I’m on the fence about this, and I don’t say that lightly because I see the level of inspection that goes into your posts. To me System 2 thinking and RPG crunch have overlap on a Venn diagram, enough non-overlap on either side that they are separate.
Crunch to me deals with RPGs providing authority. If there are explicit rules or processes to follow, that’s crunch. Not all crunch ever touches System 2 – a coin toss for instance. And even if it starts System 2 and migrates to System 1 it remains crunch.
On the other hand, besides non-rules cases like difficult RP or puzzles or economics or political factions, there’s emergent behavior from rules that would invoke System 2 but still not be part of them. How do I have my character react in this particular circumstance, what tactics do I use, and the like. It’s informed by the rules, but at a remove. I’m unsure if that internal framework we build to make decisions around the rules should be considered part of the crunch, but it can definitely be part of System 2 thinking.
There’s still a lot to be taken from this – if the rules part can be made to become System 1 in the most common use cases, it then allows each table to find the balance of System 2 that best fits their needs, as injected by the GM* in various forms – plots about ducal success, interesting hazards and tactics in an encounter, etc. to the level of impact the table desires. The same rules can support a “beer-and-pretzels” game as well as a always-thinking game. (Which brings up if the rules can or should influence that in pursuit of specific feels.)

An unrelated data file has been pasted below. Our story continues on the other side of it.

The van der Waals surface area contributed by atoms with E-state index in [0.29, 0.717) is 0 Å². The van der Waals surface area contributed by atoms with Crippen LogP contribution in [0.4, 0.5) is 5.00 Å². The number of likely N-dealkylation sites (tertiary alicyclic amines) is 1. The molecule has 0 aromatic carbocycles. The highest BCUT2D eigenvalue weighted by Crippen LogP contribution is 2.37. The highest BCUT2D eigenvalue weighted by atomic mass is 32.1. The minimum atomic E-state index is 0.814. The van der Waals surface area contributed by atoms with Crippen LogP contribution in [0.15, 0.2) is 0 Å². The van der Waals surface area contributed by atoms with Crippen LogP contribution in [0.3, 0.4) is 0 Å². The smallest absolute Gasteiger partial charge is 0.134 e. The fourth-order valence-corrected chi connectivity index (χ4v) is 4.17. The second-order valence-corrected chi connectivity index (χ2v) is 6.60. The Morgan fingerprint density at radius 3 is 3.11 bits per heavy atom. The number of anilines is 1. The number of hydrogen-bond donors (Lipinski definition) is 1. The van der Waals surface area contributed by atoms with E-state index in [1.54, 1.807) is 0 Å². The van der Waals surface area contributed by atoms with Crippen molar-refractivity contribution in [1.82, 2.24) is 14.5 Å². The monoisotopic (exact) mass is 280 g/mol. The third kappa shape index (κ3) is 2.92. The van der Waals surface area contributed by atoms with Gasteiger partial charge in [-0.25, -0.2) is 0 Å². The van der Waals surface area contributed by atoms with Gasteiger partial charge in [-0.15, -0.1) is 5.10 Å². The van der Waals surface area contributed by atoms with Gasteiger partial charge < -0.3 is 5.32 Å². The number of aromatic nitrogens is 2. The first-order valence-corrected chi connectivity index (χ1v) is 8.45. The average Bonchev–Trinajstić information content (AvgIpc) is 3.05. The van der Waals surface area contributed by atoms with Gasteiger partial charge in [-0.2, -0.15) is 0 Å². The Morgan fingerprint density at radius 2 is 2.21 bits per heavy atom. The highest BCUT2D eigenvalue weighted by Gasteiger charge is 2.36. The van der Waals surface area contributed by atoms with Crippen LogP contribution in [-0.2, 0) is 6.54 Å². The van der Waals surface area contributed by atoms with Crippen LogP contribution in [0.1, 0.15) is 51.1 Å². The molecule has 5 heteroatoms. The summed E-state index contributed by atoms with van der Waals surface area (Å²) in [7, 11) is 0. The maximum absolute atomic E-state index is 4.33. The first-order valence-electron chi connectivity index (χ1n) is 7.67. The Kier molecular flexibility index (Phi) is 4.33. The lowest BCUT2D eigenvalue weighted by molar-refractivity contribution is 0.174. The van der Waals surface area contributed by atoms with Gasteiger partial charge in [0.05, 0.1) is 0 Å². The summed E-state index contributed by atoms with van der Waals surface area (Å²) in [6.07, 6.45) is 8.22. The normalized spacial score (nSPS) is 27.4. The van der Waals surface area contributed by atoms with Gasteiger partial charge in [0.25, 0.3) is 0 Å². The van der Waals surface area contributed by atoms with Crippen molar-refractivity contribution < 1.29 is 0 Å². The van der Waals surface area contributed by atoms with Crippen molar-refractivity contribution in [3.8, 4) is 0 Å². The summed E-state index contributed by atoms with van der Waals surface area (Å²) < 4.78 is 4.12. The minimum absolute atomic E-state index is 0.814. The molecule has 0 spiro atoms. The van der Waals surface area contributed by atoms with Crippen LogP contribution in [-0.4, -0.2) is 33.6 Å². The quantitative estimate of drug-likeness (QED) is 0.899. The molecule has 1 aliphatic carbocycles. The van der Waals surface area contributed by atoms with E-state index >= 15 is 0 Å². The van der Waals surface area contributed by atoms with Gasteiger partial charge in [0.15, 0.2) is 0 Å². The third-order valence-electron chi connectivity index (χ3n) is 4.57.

(* or not the GM, in other players as Celebrant roles to refer to other recent posts of yours.)
That’s an interesting model to apply to thinking about games systems, but I think I would be inclined to apply system 1 thinking and system 2 thinking the opposite way around!
It seems to me that ‘rules crunch’ in games may take a little bit of getting used to up front, but very quickly becomes ‘type 1’ think – quick automatic thinking and response to stuff because it is all ‘covered by rules’ so you don’t really need to think much about what you are doing.
On the other hand it is the other side of things (which sometimes people used to call ‘fluff’ but I found that a bit derogatory) which typically requires more ongoing thinking – creative thinking, emotional engagement. Those are things which it is harder for our brain to automate (compared to rules crunch).
Does that make any sense?
That makes a ton of sense, but it might be one zoom level out, since at that point we’re talking about *everything* in a game, not just the rules. But That suggests a progression that makes sense, in that the general desire is for the rules (whether they are crunchy or smooth) to become system 1 thinking so that the *play* can be system 2) but some rules are easier or harder for different players to load into system 1. (This is probably complicated further by players who are engaged in the system 2 work of the mechanics more than the “game” part of the game, but no one said this would be easy.)
Interestingly I was learning a board game yesterday which was horribly complex as it was being explained (I think it was called Jurassic Island?) I was watching the explanations and one of the players asked me to sit with them and help them understand it; it was interesting to see some of the players glazing over at the explanations and others working through it to understand it. The first couple of rounds things were going slowly as everyone was making sure they remembered all the bits and bobs, and play started picking up as people got used to the procedures. Luckily for me I’m pretty good at grokking complex things quickly, and was able to suggest a strategy to my partner which, come the end, gave us joint first place. Huzzah!
Overall though it certainly reflected a couple of things you talk about here – the degree to which some people enjoy understanding complex rules and some people don’t, the speed that some people have of learning the basic concepts and then moving on to strategising a bit more, while others are still spending their ‘type 2’ thinking on the core rules.